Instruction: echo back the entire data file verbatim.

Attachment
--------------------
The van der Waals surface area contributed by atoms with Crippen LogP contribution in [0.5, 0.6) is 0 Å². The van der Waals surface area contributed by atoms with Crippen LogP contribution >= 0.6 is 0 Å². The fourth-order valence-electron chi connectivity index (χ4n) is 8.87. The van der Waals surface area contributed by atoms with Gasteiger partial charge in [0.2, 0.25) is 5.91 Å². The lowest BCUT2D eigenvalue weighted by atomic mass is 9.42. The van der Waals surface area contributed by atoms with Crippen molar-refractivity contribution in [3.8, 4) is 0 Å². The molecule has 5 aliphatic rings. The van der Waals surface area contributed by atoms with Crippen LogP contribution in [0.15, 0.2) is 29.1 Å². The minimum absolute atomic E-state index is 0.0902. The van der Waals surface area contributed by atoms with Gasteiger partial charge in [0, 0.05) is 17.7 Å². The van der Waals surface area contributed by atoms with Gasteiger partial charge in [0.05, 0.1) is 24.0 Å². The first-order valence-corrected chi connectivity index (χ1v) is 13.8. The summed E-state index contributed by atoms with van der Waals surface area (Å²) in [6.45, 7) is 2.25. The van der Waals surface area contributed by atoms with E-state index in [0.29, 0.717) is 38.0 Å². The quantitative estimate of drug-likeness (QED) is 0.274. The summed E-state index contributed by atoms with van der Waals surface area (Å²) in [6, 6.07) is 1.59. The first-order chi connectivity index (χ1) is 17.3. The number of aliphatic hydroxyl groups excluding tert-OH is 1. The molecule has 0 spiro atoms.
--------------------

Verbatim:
The van der Waals surface area contributed by atoms with Crippen LogP contribution in [0.5, 0.6) is 0 Å². The van der Waals surface area contributed by atoms with Crippen LogP contribution >= 0.6 is 0 Å². The fourth-order valence-electron chi connectivity index (χ4n) is 8.87. The van der Waals surface area contributed by atoms with Gasteiger partial charge in [0.2, 0.25) is 5.91 Å². The lowest BCUT2D eigenvalue weighted by atomic mass is 9.42. The van der Waals surface area contributed by atoms with Crippen molar-refractivity contribution in [3.8, 4) is 0 Å². The molecule has 5 aliphatic rings. The van der Waals surface area contributed by atoms with Crippen LogP contribution in [0.15, 0.2) is 29.1 Å². The minimum absolute atomic E-state index is 0.0902. The van der Waals surface area contributed by atoms with Gasteiger partial charge in [0, 0.05) is 17.7 Å². The van der Waals surface area contributed by atoms with Gasteiger partial charge in [0.05, 0.1) is 24.0 Å². The first-order valence-corrected chi connectivity index (χ1v) is 13.8. The summed E-state index contributed by atoms with van der Waals surface area (Å²) in [6.45, 7) is 2.25. The van der Waals surface area contributed by atoms with E-state index in [0.29, 0.717) is 38.0 Å². The quantitative estimate of drug-likeness (QED) is 0.274. The summed E-state index contributed by atoms with van der Waals surface area (Å²) in [6, 6.07) is 1.59. The first-order chi connectivity index (χ1) is 17.3. The number of aliphatic hydroxyl groups excluding tert-OH is 1. The molecule has 0 spiro atoms.